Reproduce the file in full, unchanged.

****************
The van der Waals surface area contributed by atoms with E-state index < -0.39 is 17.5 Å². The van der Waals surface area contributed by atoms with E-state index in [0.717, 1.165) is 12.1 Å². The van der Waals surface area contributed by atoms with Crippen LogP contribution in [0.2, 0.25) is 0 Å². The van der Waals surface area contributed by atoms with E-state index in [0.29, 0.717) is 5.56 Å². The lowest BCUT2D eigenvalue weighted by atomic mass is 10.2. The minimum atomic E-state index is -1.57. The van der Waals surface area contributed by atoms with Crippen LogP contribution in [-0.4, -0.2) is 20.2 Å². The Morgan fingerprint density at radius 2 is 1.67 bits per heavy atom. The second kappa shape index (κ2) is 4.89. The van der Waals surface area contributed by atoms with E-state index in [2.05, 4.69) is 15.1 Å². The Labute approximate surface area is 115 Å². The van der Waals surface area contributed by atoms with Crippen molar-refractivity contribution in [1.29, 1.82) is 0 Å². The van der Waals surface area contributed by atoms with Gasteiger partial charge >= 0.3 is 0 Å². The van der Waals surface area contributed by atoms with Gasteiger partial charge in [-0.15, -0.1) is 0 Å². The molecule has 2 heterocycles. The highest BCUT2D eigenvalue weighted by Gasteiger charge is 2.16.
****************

The van der Waals surface area contributed by atoms with E-state index < -0.39 is 17.5 Å². The van der Waals surface area contributed by atoms with E-state index in [0.717, 1.165) is 12.1 Å². The van der Waals surface area contributed by atoms with Crippen LogP contribution in [0.2, 0.25) is 0 Å². The van der Waals surface area contributed by atoms with E-state index in [0.29, 0.717) is 5.56 Å². The lowest BCUT2D eigenvalue weighted by atomic mass is 10.2. The minimum atomic E-state index is -1.57. The van der Waals surface area contributed by atoms with Crippen LogP contribution in [-0.4, -0.2) is 20.2 Å². The Morgan fingerprint density at radius 2 is 1.67 bits per heavy atom. The second kappa shape index (κ2) is 4.89. The van der Waals surface area contributed by atoms with E-state index in [2.05, 4.69) is 15.1 Å². The Labute approximate surface area is 115 Å². The van der Waals surface area contributed by atoms with Crippen molar-refractivity contribution in [1.29, 1.82) is 0 Å². The van der Waals surface area contributed by atoms with Gasteiger partial charge >= 0.3 is 0 Å². The van der Waals surface area contributed by atoms with Gasteiger partial charge in [-0.15, -0.1) is 0 Å². The molecule has 2 heterocycles. The highest BCUT2D eigenvalue weighted by Gasteiger charge is 2.16.